Beautiful In Its Time – Making sense of dying

Father’s Day wasn’t supposed to end this way.  It just didn’t seem right.  In fact, just about every person I talked to echoed this sentiment, “It’s not fair!” So what happened? The unexpected happened.  A beautiful day ended in tragedy. For my sister Pam and future brother-in-law Al, it was the best time in their life.  Their dream of beginning a life in Florida was finally coming true.  Dark clouds of hardship were finally behind them.  Blue skies were ahead. Pam and Al came into each other’s lives at the right time.  Prior to this, Al was married to Rose.  Rose and Pam were great friends. They were soccer and hockey moms. Al and Rose lived the American Dream.  They owned a successful business together, raised three boys, and were truly in love.  Al built Rose a dream home on seventeen acres in New Jersey.  Life couldn’t be better until…Rose contracted cancer and died.  Al lost the love of his life.  Pam lost a great friend. During this time, my sister was going through private pain.  Her marriage crumbled and she became a single mom of three kids.  After a period of time, Al and Pam began to spend time together offering mutual support and friendship.  Over time, the relationship blossomed into love.  For family and friends, it was such a wonderful thing to watch how the two of them came together to form such a close bond.  During this time, Al remained strongly connected to his in-law relations from his marriage to Rose.  In time, Rose’s family embraced my sister as one of their own.  This illustrates how unique Al and Pam’s relationship was and that they were special people. About five years ago Al decided to sell his dream home as a means of bringing final closure to his life with Rose and begin his new life with Pam.  The timing could not have been worse, for the housing market had plummeted.  Deal after deal fell through.  Every disappointment was tough on Al.  He very much wanted to move on with his life. Two years ago, tragedy struck my sister Pam when her youngest son Scott died.  It was one of the most darkest moments in our family.  The memorial service was held at Al’s home since it was large enough to accommodate 100+ people.  This was my first visit and only visit to his magnificent home.  Al gave me a personal tour, and if you are a frequent reader of the newsletter, you will recall the story I told about his hardwood floor illustration.  (More on that later.) I was asked by my sister to officiate the memorial and deliver the eulogy for Scott.  After the memorial, Al asked to talk with me privately.  He said, “If I die before you, I would like for you to deliver my eulogy.  Will you do it?”  My response, “Sure Al, I will do that for you.  But don’t get any ideas!”  We both had a laugh over that. So I fast-forward to May 2013.  Finally, Al sells his dream home.  He packs up his belongings and heads down to his Florida home.  A week later it is Father’s Day.  After a perfect Father’s Day dinner with family, Al and my sister enjoyed a relaxing swim in the pool.  Al looks at my sister and says (paraphrase), “We have finally settled here and can really begin our lives together.  I can’t think of anyone else I want to spend the rest of my life with than you Pam.” Then he put his hands on her face, looked into her eyes and said, “You are so beautiful.” Beautiful.  This was his last word.  Moments later, Al had a massive heart attack and died.  In an instant, their dream together was over.  I can’t put into words how difficult this moment was for my sister.  Nor can I convey how hard it is for his three sons who have lost both parents to untimely deaths.  Al’s death devastated three family’s: his biological family, Rose’s family, and ours.  His mother lives a few miles away in Florida, along with one of his three sisters. “It is unfair” makes sense.  Al was an amazing person.  He possessed a unique gift of being able to connect with anyone he met.  After talking to Al, he would always say, “I really enjoyed having this conversation with you and look forward to more.” His loss is huge because of how great a man he was to so many people. Al’s dream was to have all three families come together to his place in Florida.  He got his wish, not the way he imagined.  All three families convened at Al’s home for his memorial.  We had it poolside, a few feet from where he died.  The artwork you see above was done by me after I asked family and relatives to write down words that describe him.  Take a close look and you will see what kind of man he was to us. I stood before the three families, friends, and neighbors who gathered together and said, “I am here today to fulfill a promise I made to Al.” My eulogy was entitled, “Beautiful In It’s Time” taken from the Book of Ecclesiastes, chapter 3.  In it, the author, King Solomon talks about there being “times and seasons for every activity under heaven.  A time to be born, a time to die” and so on.  Then he writes, “God makes everything beautiful in its time.  He has set eternity in the hearts of men…” I told my favorite Al story about how he hired an old Italian carpenter to lay his hardwood floors throughout the house.  (By the way, the floors are gorgeous!)  When Al gave me the tour and told the story he stopped suddenly and talked about how the carpenter accidentally put a wide groove in the floor when he last control of the circular saw.  Al was devastated and screamed, “You ruined my floor!” The old man quietly reassured him saying, “I will make it beautiful in time.  You’ll see.” The old carpenter continued laying floor, occasionally taking left over pieces he examined carefully and placed in a pile.  Once the floor was finished, he gathered the pile of wood pieces and went to the area that was damaged.  He cut a perfect square, took out the damaged flooring, and carefully pieced together the wood he set aside.  Finally, he inserted the donor wood into the square but it had a small arc.  Al anxiously watched as the man took a rubber mallet and with one swift swing, popped the piece into the square for a perfect fit.  Al could not see the seams.  He stood there shocked.  The old carpenter looked him in the eye and said, “See, I told you I make it look beautiful.” As Al told me the story he said look on the floor Don and see if you can find the spot.  I examined the floor but couldn’t find it.  Al pointed out the spot and smiled,“He did make it look beautiful!” I shared this story with the gathering of people to make a point.  Al’s life is a story that has not ended.  The chapter of his life on earth ended.  It appears to us that the story was ruined, like the floor, by an untimely death.  However, the story is not over.  In my view, God the master carpenter promises to make everything beautiful in its time.  He has set eternity in the hearts of people.  Al is reunited with Rose, my nephew Scott, and he is meeting my dad for the first time.  I told the people to expect a reunion on the other side.  We just have to wait.  It’s not pleasant.  It seems unfair.  But that’s the way it is. I leave my readers with what I told the group at the conclusion of my eulogy that Al might want us to do based on how he lived his life among us.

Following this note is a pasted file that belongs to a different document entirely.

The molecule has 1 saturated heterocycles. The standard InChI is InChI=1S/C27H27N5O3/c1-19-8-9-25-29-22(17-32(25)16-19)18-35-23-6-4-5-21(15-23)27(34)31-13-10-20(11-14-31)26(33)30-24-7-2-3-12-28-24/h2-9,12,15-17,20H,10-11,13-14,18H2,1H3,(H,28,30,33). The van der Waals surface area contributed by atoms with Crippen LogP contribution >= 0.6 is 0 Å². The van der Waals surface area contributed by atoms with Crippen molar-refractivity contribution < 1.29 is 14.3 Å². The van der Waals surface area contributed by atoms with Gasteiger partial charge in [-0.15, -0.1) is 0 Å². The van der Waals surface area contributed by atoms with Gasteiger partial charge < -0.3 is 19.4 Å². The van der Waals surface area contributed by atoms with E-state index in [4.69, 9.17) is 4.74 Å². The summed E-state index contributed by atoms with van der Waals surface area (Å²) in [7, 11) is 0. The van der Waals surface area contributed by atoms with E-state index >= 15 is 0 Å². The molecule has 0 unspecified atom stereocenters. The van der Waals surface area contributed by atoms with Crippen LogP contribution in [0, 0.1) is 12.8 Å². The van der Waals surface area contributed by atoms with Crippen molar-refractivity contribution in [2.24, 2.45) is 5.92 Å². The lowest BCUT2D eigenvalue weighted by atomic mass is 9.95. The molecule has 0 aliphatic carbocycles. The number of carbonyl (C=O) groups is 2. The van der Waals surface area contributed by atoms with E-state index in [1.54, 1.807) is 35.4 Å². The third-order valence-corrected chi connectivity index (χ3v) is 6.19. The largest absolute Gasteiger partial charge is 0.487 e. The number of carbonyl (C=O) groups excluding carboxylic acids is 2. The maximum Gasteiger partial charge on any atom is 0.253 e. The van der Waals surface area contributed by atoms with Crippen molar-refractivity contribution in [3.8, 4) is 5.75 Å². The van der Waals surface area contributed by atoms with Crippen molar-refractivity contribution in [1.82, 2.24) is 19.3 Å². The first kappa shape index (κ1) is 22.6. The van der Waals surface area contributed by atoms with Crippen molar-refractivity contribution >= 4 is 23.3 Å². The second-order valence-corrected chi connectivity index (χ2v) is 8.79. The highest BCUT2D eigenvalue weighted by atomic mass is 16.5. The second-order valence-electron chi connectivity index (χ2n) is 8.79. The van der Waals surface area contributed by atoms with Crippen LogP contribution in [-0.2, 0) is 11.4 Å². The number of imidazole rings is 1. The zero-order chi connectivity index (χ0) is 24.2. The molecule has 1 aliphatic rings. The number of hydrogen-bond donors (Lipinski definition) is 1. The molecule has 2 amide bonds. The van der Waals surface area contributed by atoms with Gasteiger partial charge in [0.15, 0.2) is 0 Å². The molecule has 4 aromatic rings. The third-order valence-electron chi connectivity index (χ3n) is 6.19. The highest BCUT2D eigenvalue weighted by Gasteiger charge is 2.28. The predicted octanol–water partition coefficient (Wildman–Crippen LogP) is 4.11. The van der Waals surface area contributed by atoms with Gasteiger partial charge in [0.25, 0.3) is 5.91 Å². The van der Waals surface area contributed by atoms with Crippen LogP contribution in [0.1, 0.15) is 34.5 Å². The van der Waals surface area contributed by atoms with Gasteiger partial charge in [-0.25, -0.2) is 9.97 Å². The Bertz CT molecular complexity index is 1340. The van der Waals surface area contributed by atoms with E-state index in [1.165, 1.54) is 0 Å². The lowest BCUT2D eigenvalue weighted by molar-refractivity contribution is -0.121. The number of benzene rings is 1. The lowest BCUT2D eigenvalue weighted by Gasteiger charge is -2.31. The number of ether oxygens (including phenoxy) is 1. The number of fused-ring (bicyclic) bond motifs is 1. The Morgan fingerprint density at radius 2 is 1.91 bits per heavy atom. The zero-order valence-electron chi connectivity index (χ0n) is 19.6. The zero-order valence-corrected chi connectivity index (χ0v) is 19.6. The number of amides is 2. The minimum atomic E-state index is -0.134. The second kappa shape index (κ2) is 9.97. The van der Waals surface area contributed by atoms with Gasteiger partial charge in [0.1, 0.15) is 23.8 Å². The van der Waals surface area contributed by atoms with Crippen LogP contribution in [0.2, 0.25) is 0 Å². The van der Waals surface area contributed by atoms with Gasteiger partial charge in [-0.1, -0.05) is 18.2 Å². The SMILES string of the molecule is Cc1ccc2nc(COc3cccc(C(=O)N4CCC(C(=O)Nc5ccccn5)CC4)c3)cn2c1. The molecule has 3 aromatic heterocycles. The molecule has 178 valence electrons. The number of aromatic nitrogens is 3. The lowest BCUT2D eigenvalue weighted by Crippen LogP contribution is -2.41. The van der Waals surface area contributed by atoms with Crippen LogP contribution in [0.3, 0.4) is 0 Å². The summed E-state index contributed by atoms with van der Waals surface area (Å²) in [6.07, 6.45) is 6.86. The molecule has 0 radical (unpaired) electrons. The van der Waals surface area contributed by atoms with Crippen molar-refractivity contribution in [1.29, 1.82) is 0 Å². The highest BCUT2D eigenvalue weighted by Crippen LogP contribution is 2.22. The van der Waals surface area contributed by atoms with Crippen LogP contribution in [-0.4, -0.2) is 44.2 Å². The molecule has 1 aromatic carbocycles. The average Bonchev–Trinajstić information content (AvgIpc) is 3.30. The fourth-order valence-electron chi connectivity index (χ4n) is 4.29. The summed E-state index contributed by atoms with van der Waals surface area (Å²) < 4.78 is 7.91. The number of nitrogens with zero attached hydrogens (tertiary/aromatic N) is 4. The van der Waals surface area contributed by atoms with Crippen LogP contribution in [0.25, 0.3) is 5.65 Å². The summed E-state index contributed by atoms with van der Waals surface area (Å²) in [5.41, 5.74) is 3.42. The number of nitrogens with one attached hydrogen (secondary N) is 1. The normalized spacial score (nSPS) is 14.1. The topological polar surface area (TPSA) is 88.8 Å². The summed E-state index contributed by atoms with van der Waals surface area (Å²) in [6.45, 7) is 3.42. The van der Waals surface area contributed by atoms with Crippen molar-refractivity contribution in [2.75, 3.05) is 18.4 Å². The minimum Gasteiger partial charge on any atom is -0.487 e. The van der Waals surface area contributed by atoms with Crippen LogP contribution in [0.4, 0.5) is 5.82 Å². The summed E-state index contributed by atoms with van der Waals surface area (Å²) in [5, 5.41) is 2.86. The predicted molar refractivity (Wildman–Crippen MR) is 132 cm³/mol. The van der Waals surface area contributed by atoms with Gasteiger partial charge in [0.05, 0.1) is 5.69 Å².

ALBe true to yourself
Work hard
Treat people right
Take care of your family
Enjoy food
Get back in the pool
Everything will be beautiful in its time
My sister Pam, along with her daughter and grandson were the first to get back in the pool.  Later, the rest of the family and friends were doing the same.  We ate good food, played games, laughed, had great conversations, and gave lots of hugs.  Everything Al wanted.  Everything we needed.  Everything will be beautiful in its time. I want to thank so many of you, staff, clients, and friends who have shown concern for my family these past few weeks.  It has been heartfelt.  Thank you.